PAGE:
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Understanding the ‘Twitter Files’
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Understanding the ‘Twitter Files’

Do ‘leaked’ internal documents prove Twitter’s left-wing bias? A Dispatch Explainer.

Hunter Biden (Tom Williams/CQ-Roll Call, Inc via Getty Images)

Last week, a blue-check Twitter user took to the platform with a clickbait-level tease: the revelation of “what really happened” with Twitter’s suppression of the New York Post’s 2020 Hunter Biden story would be forthcoming.

The user was no clout-chasing journalist, but billionaire, entrepreneur, and Twitter owner Elon Musk. He soon retweeted a thread by independent journalist Matt Taibbi containing internal Twitter communications discussing Twitter’s censorship of the Post story. “Here we go!!” Musk crowed.

In the days since, Taibbi’s reporting became something of a Rorschash test: Some think it a bombshell revelation, while others say it’s much ado about nothing. It apparently got Twitter Deputy General Counsel Jim Baker fired Tuesday for “vetting the first batch of ‘Twitter Files’—without knowledge of new management,” Taibbi tweeted. Then he promised a new installment of the “Twitter Files”series would drop soon.

So what should we make of the new revelations?

Rewinding to 2020

When the New York Post published its exclusive article in October 2020 about then-presidential candidate Joe Biden and his son Hunter, the tabloid claimed that the younger Biden arranged a meeting between a Ukrainian energy executive while his father was vice president.

The information was obtained, according to the Post, via a laptop abandoned by Hunter Biden at a Delaware computer repair shop. The article also described other damning materials from the computer, including a sexually explicit video of Hunter. (The Dispatch covered the story here and here.)

Soon after the article’s publication and dissemination on social media, Twitter took several unusual steps: It affixed a warning to the Post’s tweet about the article, restricted the spread of the story, removed links, prevented users from sending the link via direct message, and told the Post to delete the story from its account. After the Post refused, Twitter suspended the publication’s Twitter account. It also locked users out of their accounts if they shared the story—which happened to then-White House spokeswoman Kayleigh McEnany. The move created an uproar in an already tense political environment.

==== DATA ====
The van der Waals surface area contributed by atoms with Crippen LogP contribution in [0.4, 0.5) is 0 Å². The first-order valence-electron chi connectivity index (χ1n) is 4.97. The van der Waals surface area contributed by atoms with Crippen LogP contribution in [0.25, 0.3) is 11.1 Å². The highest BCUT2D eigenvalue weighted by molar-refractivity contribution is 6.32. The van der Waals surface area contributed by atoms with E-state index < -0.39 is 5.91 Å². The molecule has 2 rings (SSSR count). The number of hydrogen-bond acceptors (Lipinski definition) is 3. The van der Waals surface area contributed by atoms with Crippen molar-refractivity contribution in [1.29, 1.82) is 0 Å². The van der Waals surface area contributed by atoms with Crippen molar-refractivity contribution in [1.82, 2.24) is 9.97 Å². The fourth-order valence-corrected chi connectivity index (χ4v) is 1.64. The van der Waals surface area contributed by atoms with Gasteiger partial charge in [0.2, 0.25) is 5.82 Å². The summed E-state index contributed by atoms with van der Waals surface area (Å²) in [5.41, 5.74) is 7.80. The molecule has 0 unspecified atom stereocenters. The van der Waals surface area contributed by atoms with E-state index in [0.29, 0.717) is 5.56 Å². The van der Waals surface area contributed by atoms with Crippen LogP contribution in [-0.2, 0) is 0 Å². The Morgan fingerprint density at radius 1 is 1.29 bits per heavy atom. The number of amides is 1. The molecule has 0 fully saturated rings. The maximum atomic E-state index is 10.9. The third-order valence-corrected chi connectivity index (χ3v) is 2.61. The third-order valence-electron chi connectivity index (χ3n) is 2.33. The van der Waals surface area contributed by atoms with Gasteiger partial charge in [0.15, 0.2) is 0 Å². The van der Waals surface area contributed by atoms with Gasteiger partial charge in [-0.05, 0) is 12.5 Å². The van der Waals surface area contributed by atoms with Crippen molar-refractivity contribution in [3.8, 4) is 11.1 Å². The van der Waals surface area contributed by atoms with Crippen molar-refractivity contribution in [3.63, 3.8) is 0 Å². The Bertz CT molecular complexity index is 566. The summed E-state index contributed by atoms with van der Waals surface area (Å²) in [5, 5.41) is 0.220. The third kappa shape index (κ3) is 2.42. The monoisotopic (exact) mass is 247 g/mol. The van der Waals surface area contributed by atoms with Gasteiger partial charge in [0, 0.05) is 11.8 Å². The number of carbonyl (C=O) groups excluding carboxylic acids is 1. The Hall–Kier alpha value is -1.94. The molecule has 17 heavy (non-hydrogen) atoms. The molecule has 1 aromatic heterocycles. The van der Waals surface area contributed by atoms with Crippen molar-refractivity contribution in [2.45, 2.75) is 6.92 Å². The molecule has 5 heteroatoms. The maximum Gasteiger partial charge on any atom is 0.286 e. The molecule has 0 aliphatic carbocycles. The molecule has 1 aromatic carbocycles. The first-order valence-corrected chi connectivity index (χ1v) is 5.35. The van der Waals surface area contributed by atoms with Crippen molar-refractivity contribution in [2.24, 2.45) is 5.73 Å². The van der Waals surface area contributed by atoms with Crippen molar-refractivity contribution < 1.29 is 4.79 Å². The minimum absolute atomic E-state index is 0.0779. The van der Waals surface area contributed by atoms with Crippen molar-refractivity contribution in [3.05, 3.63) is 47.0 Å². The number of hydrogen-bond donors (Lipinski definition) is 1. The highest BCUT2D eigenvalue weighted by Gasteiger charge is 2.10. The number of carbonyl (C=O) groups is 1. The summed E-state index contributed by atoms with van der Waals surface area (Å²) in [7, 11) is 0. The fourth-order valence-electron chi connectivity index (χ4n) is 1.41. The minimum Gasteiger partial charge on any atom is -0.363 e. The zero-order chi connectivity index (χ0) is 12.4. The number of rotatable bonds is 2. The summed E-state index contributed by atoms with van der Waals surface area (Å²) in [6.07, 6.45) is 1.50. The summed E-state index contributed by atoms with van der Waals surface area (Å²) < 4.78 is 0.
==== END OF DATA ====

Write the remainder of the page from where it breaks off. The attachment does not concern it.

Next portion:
Taibbi’s thread takes readers behind the scenes at Twitter as this unfolded.

What Does Taibbi’s Reporting Reveal?

Taibbi, formerly of Rolling Stone, said the thread was compiled “based upon thousands of internal documents obtained by sources at Twitter” and includes screenshots of emails and other messages (which could not be independently verified by The Dispatch).

Taibbi says he had to post the news on Twitter—as opposed to Substack, his current platform—as a condition for receiving the cache.

The thread reveals that both political parties routinely had access to Twitter officials and the Trump and Biden campaigns often made requests the platform “received and honored” to remove other users’ tweets.

One such Biden campaign request was for the removal of tweets with apparently nude photos of Hunter Biden (a detail Taibbi did not mention.) “Handled these,” one Twitter employee wrote back in response.

But, Taibbi said, “Because Twitter was and is overwhelmingly staffed by people of one political orientation, there were more channels, more ways to complain, open to the left (well, Democrats) than the right.” The result: a “slant in content moderation decisions.”

Taibbi’s reporting reveals that Twitter decided to censor the Post story apparently independently of requests from the Biden campaign. His thread primarily features Twitter employees discussing the company’s decision to censor the story, ostensibly because it ran afoul of Twitter’s hacked materials policy. The policy was designed to stop the spread of private information.

“I’m struggling to understand the policy basis for marking this as unsafe,” one employee wrote. “We’ll face hard questions on this if we don’t have some kind of solid reasoning for marking the link unsafe.”

Another, former Deputy General Counsel Jim Baker, wrote, “We need more facts to assess whether the materials were hacked. At this stage, however, it is reasonable for us to assume that they may have been and that caution is warranted.”